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Does water evaporate at a set rate? For example, if you had an inch of water and the temperature was 50 degrees how fast would it go and would it evaporate twice as fast at 100 degrees?

asked in Water, science, evaporation



seacommander answers:

The depth of water is largely irelevant since evaporation can only take place at the surface. All other conditions remaining constant, water will evaporate faster the hotter it gets. Looking at the graph of vapour pressure versus temperture in this Wiki article I would estimate that water would evaporate about 8 times faster at 100 degrees (when it would be boiling if we are talking degrees C) than it would at 50 degrees.

http://en.wikipedia.org/wiki/Evaporation


Supplement from 01/23/2009 11:00pm:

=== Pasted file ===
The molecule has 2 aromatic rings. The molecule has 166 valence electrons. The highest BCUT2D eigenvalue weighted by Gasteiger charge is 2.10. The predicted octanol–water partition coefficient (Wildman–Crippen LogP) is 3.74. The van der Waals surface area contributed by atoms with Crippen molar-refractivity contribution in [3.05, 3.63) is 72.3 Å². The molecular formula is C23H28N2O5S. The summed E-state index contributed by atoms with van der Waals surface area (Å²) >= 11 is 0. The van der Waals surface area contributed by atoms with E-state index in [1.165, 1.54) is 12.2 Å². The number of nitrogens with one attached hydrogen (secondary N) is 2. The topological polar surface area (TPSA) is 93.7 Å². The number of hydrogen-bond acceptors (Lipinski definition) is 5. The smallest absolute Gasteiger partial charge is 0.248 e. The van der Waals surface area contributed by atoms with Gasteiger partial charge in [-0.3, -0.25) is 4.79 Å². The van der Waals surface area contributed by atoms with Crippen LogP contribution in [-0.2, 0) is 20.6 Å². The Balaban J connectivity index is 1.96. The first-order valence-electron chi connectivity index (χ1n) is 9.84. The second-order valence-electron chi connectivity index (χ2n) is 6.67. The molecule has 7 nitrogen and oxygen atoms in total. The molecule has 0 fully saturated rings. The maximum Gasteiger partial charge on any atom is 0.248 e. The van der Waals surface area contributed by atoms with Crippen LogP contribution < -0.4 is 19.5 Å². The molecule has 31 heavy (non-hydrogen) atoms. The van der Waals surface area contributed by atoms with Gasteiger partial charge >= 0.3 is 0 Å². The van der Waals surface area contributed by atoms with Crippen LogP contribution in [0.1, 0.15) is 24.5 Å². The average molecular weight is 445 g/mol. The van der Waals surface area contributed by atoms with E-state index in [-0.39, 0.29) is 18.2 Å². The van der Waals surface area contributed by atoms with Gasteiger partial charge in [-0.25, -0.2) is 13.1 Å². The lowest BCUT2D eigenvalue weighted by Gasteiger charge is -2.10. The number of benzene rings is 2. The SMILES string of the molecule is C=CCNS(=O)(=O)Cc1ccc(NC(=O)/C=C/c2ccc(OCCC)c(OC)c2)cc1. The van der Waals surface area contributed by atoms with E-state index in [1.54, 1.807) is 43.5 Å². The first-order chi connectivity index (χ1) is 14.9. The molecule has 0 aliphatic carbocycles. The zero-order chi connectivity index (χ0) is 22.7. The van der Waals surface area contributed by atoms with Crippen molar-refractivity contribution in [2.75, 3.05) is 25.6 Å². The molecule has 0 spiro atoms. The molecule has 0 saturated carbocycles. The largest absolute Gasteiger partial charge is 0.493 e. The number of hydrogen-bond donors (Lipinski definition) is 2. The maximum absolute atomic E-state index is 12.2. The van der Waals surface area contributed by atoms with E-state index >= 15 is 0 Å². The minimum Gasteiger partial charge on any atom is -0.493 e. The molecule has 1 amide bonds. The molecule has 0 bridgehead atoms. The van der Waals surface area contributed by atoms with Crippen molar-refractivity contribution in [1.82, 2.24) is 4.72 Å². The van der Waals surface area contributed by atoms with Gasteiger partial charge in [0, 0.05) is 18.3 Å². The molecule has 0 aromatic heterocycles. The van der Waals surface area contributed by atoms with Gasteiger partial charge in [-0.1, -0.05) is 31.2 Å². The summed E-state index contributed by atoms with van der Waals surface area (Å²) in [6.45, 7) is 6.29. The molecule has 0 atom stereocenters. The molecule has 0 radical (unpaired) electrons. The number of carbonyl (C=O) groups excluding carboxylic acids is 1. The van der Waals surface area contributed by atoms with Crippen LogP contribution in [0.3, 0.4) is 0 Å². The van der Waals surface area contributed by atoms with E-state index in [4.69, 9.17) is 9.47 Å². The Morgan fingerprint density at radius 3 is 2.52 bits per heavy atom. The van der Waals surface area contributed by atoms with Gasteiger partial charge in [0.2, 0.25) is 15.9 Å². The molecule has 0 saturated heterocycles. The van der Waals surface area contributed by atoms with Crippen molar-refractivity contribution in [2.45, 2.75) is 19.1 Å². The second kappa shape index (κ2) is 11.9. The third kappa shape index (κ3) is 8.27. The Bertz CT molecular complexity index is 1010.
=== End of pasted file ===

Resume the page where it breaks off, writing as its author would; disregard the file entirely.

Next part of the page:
Here's the vapour pressure graph. At 50 degrees the VP is about 100 torr and at 100 degrees is just short of 800 torr


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Messerwisser answers:

Another important factor is the moisture content in the surrounding air. If the air is dry it enhances evaporation. Saturated air stops it.


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P-Kasso answers:

Altitude will also massively affect the answer to your question.

Water evaporates (and boils) at a far higher temperature depending on the altitude at which you are doing all your evaporating and boiling.

The boiling point of 100C is significantly always quoted as being the boiling point at Sea Level.

As I discovered when casually boiling eggs for a snack at the top of a mountain in Norway, the higher you go the higher the temperature at which water boils - so eggs take longer.

For all thoise IQers who are avid high-mountain egg boilers or dedicated evaporation watchers, Wiki has the answers and a dauntingly complex mathematical equation. Multiply their answer by two if you are partial to double-yolked eggs.

http://en.wikipedia.org/wiki/Boiling_point


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